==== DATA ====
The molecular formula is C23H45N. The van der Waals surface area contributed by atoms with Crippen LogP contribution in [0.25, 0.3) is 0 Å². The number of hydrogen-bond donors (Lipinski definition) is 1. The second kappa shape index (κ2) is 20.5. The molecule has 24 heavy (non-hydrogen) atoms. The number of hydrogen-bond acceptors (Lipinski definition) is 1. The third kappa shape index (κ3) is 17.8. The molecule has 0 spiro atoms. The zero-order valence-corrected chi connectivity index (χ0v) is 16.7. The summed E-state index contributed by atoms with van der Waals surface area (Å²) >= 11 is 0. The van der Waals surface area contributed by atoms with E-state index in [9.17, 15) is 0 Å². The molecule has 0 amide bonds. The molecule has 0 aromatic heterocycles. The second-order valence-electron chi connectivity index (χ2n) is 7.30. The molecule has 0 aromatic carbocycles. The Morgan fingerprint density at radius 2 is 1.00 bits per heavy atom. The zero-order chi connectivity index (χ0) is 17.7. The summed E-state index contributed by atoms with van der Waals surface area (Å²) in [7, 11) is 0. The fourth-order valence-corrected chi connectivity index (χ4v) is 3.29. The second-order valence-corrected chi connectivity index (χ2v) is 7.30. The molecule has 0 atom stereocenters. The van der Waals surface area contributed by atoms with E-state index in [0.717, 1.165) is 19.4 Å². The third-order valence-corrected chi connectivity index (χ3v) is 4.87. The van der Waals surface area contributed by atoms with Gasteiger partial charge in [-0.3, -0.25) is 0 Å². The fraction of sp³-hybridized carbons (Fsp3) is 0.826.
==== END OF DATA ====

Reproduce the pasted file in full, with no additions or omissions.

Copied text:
The molecular formula is C23H45N. The van der Waals surface area contributed by atoms with Crippen LogP contribution in [0.25, 0.3) is 0 Å². The number of hydrogen-bond donors (Lipinski definition) is 1. The second kappa shape index (κ2) is 20.5. The molecule has 24 heavy (non-hydrogen) atoms. The number of hydrogen-bond acceptors (Lipinski definition) is 1. The third kappa shape index (κ3) is 17.8. The molecule has 0 spiro atoms. The zero-order valence-corrected chi connectivity index (χ0v) is 16.7. The summed E-state index contributed by atoms with van der Waals surface area (Å²) >= 11 is 0. The van der Waals surface area contributed by atoms with E-state index in [9.17, 15) is 0 Å². The molecule has 0 amide bonds. The molecule has 0 aromatic heterocycles. The second-order valence-electron chi connectivity index (χ2n) is 7.30. The molecule has 0 aromatic carbocycles. The Morgan fingerprint density at radius 2 is 1.00 bits per heavy atom. The zero-order chi connectivity index (χ0) is 17.7. The summed E-state index contributed by atoms with van der Waals surface area (Å²) in [7, 11) is 0. The fourth-order valence-corrected chi connectivity index (χ4v) is 3.29. The second-order valence-corrected chi connectivity index (χ2v) is 7.30. The molecule has 0 atom stereocenters. The van der Waals surface area contributed by atoms with E-state index in [0.717, 1.165) is 19.4 Å². The third-order valence-corrected chi connectivity index (χ3v) is 4.87. The van der Waals surface area contributed by atoms with Gasteiger partial charge in [-0.3, -0.25) is 0 Å². The fraction of sp³-hybridized carbons (Fsp3) is 0.826.